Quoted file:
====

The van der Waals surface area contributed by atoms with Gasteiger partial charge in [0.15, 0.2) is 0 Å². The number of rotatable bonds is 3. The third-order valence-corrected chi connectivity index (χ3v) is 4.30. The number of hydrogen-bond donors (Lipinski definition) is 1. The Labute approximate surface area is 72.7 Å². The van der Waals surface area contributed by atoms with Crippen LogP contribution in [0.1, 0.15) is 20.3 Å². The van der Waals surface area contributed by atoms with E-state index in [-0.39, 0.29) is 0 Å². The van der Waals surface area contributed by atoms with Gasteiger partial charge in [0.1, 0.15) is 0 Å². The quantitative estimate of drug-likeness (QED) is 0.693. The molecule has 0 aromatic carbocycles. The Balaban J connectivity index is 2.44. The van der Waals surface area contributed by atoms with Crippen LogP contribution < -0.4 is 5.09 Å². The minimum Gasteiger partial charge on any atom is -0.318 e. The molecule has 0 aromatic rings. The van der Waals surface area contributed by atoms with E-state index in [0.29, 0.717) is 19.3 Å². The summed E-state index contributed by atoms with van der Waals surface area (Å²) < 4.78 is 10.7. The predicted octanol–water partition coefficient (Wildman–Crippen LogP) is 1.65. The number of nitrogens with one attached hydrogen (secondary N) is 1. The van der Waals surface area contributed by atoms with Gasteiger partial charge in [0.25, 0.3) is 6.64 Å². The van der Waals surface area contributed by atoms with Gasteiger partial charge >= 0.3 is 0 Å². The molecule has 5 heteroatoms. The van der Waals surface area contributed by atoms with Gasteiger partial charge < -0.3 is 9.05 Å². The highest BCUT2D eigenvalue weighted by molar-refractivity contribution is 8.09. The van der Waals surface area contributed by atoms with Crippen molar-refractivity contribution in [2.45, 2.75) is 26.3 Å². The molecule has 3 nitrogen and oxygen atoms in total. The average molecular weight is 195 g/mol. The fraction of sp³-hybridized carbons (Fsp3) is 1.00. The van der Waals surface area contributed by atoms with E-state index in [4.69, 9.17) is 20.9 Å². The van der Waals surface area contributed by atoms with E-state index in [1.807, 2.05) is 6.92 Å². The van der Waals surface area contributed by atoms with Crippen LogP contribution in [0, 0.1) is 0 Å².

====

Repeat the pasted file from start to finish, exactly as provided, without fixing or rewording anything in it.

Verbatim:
The van der Waals surface area contributed by atoms with Gasteiger partial charge in [0.15, 0.2) is 0 Å². The number of rotatable bonds is 3. The third-order valence-corrected chi connectivity index (χ3v) is 4.30. The number of hydrogen-bond donors (Lipinski definition) is 1. The Labute approximate surface area is 72.7 Å². The van der Waals surface area contributed by atoms with Crippen LogP contribution in [0.1, 0.15) is 20.3 Å². The van der Waals surface area contributed by atoms with E-state index in [-0.39, 0.29) is 0 Å². The van der Waals surface area contributed by atoms with Gasteiger partial charge in [0.1, 0.15) is 0 Å². The quantitative estimate of drug-likeness (QED) is 0.693. The molecule has 0 aromatic carbocycles. The Balaban J connectivity index is 2.44. The van der Waals surface area contributed by atoms with Crippen LogP contribution < -0.4 is 5.09 Å². The minimum Gasteiger partial charge on any atom is -0.318 e. The molecule has 0 aromatic rings. The van der Waals surface area contributed by atoms with E-state index in [0.29, 0.717) is 19.3 Å². The summed E-state index contributed by atoms with van der Waals surface area (Å²) < 4.78 is 10.7. The predicted octanol–water partition coefficient (Wildman–Crippen LogP) is 1.65. The number of nitrogens with one attached hydrogen (secondary N) is 1. The van der Waals surface area contributed by atoms with Gasteiger partial charge in [0.25, 0.3) is 6.64 Å². The van der Waals surface area contributed by atoms with Gasteiger partial charge >= 0.3 is 0 Å². The molecule has 5 heteroatoms. The van der Waals surface area contributed by atoms with Gasteiger partial charge < -0.3 is 9.05 Å². The highest BCUT2D eigenvalue weighted by molar-refractivity contribution is 8.09. The van der Waals surface area contributed by atoms with Crippen molar-refractivity contribution in [2.45, 2.75) is 26.3 Å². The molecule has 3 nitrogen and oxygen atoms in total. The average molecular weight is 195 g/mol. The fraction of sp³-hybridized carbons (Fsp3) is 1.00. The van der Waals surface area contributed by atoms with E-state index in [4.69, 9.17) is 20.9 Å². The van der Waals surface area contributed by atoms with E-state index in [1.807, 2.05) is 6.92 Å². The van der Waals surface area contributed by atoms with Crippen LogP contribution in [0, 0.1) is 0 Å².